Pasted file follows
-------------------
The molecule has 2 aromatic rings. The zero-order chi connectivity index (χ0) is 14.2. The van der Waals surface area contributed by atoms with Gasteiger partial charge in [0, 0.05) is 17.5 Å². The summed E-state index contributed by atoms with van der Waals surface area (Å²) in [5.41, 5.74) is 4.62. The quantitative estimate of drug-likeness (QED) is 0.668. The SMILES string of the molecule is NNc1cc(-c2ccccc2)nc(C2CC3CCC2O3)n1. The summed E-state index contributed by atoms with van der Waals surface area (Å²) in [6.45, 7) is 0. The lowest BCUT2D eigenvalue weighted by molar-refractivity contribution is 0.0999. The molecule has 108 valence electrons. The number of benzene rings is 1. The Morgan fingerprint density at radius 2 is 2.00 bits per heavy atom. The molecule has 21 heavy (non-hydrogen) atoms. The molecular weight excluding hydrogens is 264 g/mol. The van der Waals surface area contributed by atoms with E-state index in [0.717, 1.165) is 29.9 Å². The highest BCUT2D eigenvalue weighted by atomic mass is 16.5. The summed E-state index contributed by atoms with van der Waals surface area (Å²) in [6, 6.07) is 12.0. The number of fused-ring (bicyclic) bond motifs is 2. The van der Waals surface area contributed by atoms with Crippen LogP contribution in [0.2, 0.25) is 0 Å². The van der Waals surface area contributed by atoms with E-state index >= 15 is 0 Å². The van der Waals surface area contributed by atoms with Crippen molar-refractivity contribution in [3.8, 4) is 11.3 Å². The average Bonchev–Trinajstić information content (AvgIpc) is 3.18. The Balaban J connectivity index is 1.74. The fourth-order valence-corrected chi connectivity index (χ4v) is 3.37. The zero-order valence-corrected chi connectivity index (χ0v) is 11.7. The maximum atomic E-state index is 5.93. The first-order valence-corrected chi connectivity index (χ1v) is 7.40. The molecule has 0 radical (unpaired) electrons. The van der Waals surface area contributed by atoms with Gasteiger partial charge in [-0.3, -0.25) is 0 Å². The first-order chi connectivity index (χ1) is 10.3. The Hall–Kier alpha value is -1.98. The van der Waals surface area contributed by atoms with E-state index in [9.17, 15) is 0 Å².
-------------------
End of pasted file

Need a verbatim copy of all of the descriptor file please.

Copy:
The molecule has 2 aromatic rings. The zero-order chi connectivity index (χ0) is 14.2. The van der Waals surface area contributed by atoms with Gasteiger partial charge in [0, 0.05) is 17.5 Å². The summed E-state index contributed by atoms with van der Waals surface area (Å²) in [5.41, 5.74) is 4.62. The quantitative estimate of drug-likeness (QED) is 0.668. The SMILES string of the molecule is NNc1cc(-c2ccccc2)nc(C2CC3CCC2O3)n1. The summed E-state index contributed by atoms with van der Waals surface area (Å²) in [6.45, 7) is 0. The lowest BCUT2D eigenvalue weighted by molar-refractivity contribution is 0.0999. The molecule has 108 valence electrons. The number of benzene rings is 1. The Morgan fingerprint density at radius 2 is 2.00 bits per heavy atom. The molecule has 21 heavy (non-hydrogen) atoms. The molecular weight excluding hydrogens is 264 g/mol. The van der Waals surface area contributed by atoms with E-state index in [0.717, 1.165) is 29.9 Å². The highest BCUT2D eigenvalue weighted by atomic mass is 16.5. The summed E-state index contributed by atoms with van der Waals surface area (Å²) in [6, 6.07) is 12.0. The number of fused-ring (bicyclic) bond motifs is 2. The van der Waals surface area contributed by atoms with Crippen LogP contribution in [0.2, 0.25) is 0 Å². The van der Waals surface area contributed by atoms with E-state index >= 15 is 0 Å². The van der Waals surface area contributed by atoms with Crippen molar-refractivity contribution in [3.8, 4) is 11.3 Å². The average Bonchev–Trinajstić information content (AvgIpc) is 3.18. The Balaban J connectivity index is 1.74. The fourth-order valence-corrected chi connectivity index (χ4v) is 3.37. The zero-order valence-corrected chi connectivity index (χ0v) is 11.7. The maximum atomic E-state index is 5.93. The first-order valence-corrected chi connectivity index (χ1v) is 7.40. The molecule has 0 radical (unpaired) electrons. The van der Waals surface area contributed by atoms with Gasteiger partial charge in [-0.3, -0.25) is 0 Å². The first-order chi connectivity index (χ1) is 10.3. The Hall–Kier alpha value is -1.98. The van der Waals surface area contributed by atoms with E-state index in [9.17, 15) is 0 Å².